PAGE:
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Interindividual differences in perception


Interindividual differences in perception describes the effect that differences in brain structure or factors such as culture, upbringing and environment have on the perception of humans. Interindividual (differing from person to person) variability is usually regarded as a source of noise for research. However, in recent years, it has become an interesting source to study sensory mechanisms and understand human behavior. With the help of modern neuroimaging methods such as fMRI and EEG, individual differences in perception could be related to the underlying brain mechanisms. This has helped to explain differences in behavior and cognition across the population. Common methods include studying the perception of illusions, as they can effectively demonstrate how different aspects such as culture, genetics and the environment can influence human behavior.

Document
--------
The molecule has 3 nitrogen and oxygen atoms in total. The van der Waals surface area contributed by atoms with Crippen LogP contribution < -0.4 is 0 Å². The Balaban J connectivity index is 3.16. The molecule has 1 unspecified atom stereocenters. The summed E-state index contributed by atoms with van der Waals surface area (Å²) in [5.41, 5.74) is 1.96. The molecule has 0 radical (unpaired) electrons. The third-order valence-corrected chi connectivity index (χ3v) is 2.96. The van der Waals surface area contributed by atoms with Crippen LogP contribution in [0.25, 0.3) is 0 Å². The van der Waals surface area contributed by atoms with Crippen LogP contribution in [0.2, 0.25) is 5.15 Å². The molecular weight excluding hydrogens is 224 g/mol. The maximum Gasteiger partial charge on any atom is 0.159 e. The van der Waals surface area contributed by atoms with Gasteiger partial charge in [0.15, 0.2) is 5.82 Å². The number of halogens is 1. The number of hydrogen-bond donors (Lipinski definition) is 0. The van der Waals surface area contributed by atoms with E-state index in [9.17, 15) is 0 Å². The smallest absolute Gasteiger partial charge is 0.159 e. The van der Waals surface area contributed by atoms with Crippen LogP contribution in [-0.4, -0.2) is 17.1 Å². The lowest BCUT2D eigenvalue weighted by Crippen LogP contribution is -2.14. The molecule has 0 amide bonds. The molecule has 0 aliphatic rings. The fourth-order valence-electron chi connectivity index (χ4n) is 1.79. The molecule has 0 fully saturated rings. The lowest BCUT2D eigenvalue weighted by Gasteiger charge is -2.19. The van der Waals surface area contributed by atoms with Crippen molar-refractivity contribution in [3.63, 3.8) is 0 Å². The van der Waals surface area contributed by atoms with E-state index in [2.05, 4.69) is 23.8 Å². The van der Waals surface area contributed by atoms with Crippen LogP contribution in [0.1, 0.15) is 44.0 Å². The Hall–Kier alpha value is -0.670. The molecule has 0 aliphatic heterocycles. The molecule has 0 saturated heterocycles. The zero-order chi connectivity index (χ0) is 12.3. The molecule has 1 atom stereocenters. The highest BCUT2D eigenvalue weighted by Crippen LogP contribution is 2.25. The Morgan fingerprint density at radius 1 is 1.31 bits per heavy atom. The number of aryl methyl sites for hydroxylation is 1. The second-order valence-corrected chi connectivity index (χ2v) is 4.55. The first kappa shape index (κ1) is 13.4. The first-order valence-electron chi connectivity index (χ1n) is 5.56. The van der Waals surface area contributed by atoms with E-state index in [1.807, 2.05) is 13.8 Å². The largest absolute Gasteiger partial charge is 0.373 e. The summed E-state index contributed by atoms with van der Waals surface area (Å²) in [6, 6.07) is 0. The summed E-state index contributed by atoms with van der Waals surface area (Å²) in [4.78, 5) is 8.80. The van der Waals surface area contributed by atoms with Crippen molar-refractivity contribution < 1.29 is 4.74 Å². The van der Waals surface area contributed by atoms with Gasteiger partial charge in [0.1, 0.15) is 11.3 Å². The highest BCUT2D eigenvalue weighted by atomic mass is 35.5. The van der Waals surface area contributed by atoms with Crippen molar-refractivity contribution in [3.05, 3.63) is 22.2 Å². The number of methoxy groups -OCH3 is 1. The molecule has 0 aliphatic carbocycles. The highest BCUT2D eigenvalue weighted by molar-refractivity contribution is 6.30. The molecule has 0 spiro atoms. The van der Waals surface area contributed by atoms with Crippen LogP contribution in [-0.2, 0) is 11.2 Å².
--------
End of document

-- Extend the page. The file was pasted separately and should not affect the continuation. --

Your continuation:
A motion quartet is a bistable stimulus - it consists of two dots that change their position from frame to frame. This position change can either be interpreted as horizontal or vertical movement by viewers, and this experience can switch during viewing between interpretations. Depending on the aspect ratio of the two dots' positions, one or the other state is perceived longer or more often. At an aspect ratio of one, the illusion is biased towards the vertical perception. The reason for this might be the way the human brain processes the signals from both eyes in the visual system. The right half of an eye's field of view is processed by the left hemisphere, and the left half by the right hemisphere. A stimulus moving vertically only involves one field of view and so one hemisphere, while a stimulus moving vertically from one field of view to the other involves both hemispheres, and requires communication between them. The delay caused by this additional signalling might be the cause for the bias. There are also individual differences in the way the motion quartet is perceived: Some people require a different aspect ratio to perceive both axes of movement than others. A study using diffusion tensor imaging further showed differences in the structure of the corpus callosum, the primary connection between the two hemispheres, might be the origin of these differences.



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